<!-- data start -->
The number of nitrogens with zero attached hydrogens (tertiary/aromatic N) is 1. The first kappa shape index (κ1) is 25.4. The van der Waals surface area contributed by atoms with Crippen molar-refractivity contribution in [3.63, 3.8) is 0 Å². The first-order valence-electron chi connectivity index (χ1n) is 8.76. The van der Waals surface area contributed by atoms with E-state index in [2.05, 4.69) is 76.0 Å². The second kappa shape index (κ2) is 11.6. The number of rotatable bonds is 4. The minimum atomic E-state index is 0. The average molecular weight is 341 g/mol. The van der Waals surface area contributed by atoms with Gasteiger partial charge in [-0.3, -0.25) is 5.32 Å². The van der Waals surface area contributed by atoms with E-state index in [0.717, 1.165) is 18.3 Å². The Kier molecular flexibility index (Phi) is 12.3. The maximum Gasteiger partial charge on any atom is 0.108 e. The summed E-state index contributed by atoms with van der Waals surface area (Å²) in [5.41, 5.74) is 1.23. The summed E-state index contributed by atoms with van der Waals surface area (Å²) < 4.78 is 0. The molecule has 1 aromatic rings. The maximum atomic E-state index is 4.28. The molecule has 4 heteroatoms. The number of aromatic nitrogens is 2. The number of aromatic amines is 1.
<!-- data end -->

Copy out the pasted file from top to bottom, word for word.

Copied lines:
The number of nitrogens with zero attached hydrogens (tertiary/aromatic N) is 1. The first kappa shape index (κ1) is 25.4. The van der Waals surface area contributed by atoms with Crippen molar-refractivity contribution in [3.63, 3.8) is 0 Å². The first-order valence-electron chi connectivity index (χ1n) is 8.76. The van der Waals surface area contributed by atoms with E-state index in [2.05, 4.69) is 76.0 Å². The second kappa shape index (κ2) is 11.6. The number of rotatable bonds is 4. The minimum atomic E-state index is 0. The average molecular weight is 341 g/mol. The van der Waals surface area contributed by atoms with Gasteiger partial charge in [-0.3, -0.25) is 5.32 Å². The van der Waals surface area contributed by atoms with E-state index in [0.717, 1.165) is 18.3 Å². The Kier molecular flexibility index (Phi) is 12.3. The maximum Gasteiger partial charge on any atom is 0.108 e. The summed E-state index contributed by atoms with van der Waals surface area (Å²) in [5.41, 5.74) is 1.23. The summed E-state index contributed by atoms with van der Waals surface area (Å²) < 4.78 is 0. The molecule has 1 aromatic rings. The maximum atomic E-state index is 4.28. The molecule has 4 heteroatoms. The number of aromatic nitrogens is 2. The number of aromatic amines is 1.